Between the sheets: The normality of pornography
Student looks at the perception surrounding the culture of porn and the effects it can have on an individual
As a young chap, there was no Internet porn; there were obscured half-naked women dancing to xylophones on “Girls Gone Wild” commercials. I loved those xylophones.
I didn’t try to stay up late so I could watch an over-tanned announcer harass drunk college girls for money, just like I never tried to see those pop-ups of naked women on our ancient computer with dial-up Internet. When I was younger, pornography was something that could be seen as an adult, which intrigued me because if it were viewed as a kid, it was an accident.
Jerry Ropelado, CEO of TechMediaNetwork, reported that the average age of children being exposed to Internet porn is 11 years old.
In 2008 the authors of “Generation XXX: Pornography Acceptance and Use Among Emerging Adults,” conducted a survey on 813 college students from six different campuses. Out of the young men, 86 percent had viewed pornography in the last year, 48.4 percent were viewing pornography weekly and 19.3 percent were viewing pornography almost every day. Out of the young women, 31 percent had viewed pornography in the last year and 3.2 percent were viewing pornography weekly.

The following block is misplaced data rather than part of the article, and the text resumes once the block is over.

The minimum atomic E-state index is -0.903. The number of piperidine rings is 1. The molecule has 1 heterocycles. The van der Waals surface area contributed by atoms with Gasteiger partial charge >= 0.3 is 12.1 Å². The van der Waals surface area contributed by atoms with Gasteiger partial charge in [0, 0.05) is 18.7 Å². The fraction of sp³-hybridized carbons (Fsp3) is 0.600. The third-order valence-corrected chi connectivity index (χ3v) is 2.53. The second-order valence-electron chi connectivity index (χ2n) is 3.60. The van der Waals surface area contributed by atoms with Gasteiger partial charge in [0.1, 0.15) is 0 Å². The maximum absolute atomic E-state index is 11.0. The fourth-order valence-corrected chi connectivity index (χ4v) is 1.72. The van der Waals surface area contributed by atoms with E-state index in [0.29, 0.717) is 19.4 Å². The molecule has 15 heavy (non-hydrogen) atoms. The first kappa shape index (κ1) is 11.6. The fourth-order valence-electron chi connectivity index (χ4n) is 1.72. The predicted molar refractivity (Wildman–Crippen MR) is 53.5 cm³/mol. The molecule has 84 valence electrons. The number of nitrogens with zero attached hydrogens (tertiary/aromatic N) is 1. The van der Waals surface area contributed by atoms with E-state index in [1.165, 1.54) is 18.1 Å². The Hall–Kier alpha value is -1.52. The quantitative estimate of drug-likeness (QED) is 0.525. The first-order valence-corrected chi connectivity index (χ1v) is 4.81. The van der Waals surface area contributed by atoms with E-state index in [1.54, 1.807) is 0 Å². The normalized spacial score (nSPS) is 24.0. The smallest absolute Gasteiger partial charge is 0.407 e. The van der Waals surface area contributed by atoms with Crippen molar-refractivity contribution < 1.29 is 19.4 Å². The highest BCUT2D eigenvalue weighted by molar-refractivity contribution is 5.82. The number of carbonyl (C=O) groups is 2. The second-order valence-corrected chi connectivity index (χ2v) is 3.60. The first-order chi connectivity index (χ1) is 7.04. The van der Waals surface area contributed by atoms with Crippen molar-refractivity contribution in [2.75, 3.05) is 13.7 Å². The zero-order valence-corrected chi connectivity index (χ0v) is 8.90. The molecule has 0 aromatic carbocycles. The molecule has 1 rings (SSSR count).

But online pornography allows you access to every fetish imaginable. Whether you want to enjoy two people in a passionate embrace of love, or a guy in a raccoon costume popping balloons on Snow White’s head while Duke Nukem is watching, it’s (unfortunately) all there. Internet porn is like a Chinese buffet: You don’t really know where all of it came from or who wants it, and some of it will probably make you sick.
Pornography is still very much a taboo subject in America, despite its widespread use. According to ABC News, over 42 percent of male and female Internet users watch porn each month. Couples can earn extra cash by streaming their sexual acts via webcam or by posting amateur videos online — an increasingly popular market for viewers who seek intimacy rather than plastic-surgery-ridden stars.
The increased prevalence of porn does not make it bad — it’s just easier to misuse. An article on WebMD.com said that researchers believe porn addiction is mainly the product of social pressure to shame masturbation, which, for the record, is considered to be healthy for you. Sometimes real sex can lose its allure when the brain associates sexual feelings with your computer.
Some students who come to college have had little experience with sex education, whether it’s because of sheltering parents, religious officials or concerned schools. According to a Telegraph article, Australian researchers Maree Crabbe and David Corlett have found that students in high school have been turning to porn for sex education due to the lack of funding in schools, and this can be true for college students as well.
Viewers create unrealistic images of sex in their heads and can be disappointed by the actual experience. Porn is edited to be appealing to viewers, just like television and movies. It’s not real — it’s theatrical sex. Men and women alike can feel intimidated by the unrealistic bodies and moves used in the films, creating anxiety and sometimes avoidance of true intimacy.
As with everything in life, moderation is key. There is no shame in watching porn; lots of people do it. Porn has its time and place, but if the lines between reality and porn blur, then you have a problem.